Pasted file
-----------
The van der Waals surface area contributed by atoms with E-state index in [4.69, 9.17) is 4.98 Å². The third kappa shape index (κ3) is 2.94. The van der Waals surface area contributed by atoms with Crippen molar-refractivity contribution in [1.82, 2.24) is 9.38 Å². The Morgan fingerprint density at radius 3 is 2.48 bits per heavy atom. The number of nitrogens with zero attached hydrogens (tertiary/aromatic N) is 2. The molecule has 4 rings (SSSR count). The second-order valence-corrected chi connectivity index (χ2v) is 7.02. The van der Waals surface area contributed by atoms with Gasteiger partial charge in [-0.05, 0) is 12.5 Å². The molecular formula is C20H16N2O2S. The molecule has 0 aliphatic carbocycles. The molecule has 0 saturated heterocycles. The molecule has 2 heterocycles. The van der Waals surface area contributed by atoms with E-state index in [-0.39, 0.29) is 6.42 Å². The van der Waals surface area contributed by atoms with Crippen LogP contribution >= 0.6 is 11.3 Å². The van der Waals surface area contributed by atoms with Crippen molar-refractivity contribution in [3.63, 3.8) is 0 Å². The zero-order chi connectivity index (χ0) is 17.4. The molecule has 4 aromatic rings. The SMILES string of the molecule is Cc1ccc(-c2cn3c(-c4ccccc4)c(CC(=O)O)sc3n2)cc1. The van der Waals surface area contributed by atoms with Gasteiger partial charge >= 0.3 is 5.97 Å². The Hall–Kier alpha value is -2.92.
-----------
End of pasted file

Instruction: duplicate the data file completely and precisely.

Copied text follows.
The van der Waals surface area contributed by atoms with E-state index in [4.69, 9.17) is 4.98 Å². The third kappa shape index (κ3) is 2.94. The van der Waals surface area contributed by atoms with Crippen molar-refractivity contribution in [1.82, 2.24) is 9.38 Å². The Morgan fingerprint density at radius 3 is 2.48 bits per heavy atom. The number of nitrogens with zero attached hydrogens (tertiary/aromatic N) is 2. The molecule has 4 rings (SSSR count). The second-order valence-corrected chi connectivity index (χ2v) is 7.02. The van der Waals surface area contributed by atoms with Gasteiger partial charge in [-0.05, 0) is 12.5 Å². The molecular formula is C20H16N2O2S. The molecule has 0 aliphatic carbocycles. The molecule has 0 saturated heterocycles. The molecule has 2 heterocycles. The van der Waals surface area contributed by atoms with E-state index in [-0.39, 0.29) is 6.42 Å². The van der Waals surface area contributed by atoms with Crippen LogP contribution >= 0.6 is 11.3 Å². The van der Waals surface area contributed by atoms with Crippen molar-refractivity contribution in [3.63, 3.8) is 0 Å². The zero-order chi connectivity index (χ0) is 17.4. The molecule has 4 aromatic rings. The SMILES string of the molecule is Cc1ccc(-c2cn3c(-c4ccccc4)c(CC(=O)O)sc3n2)cc1. The van der Waals surface area contributed by atoms with Gasteiger partial charge >= 0.3 is 5.97 Å². The Hall–Kier alpha value is -2.92.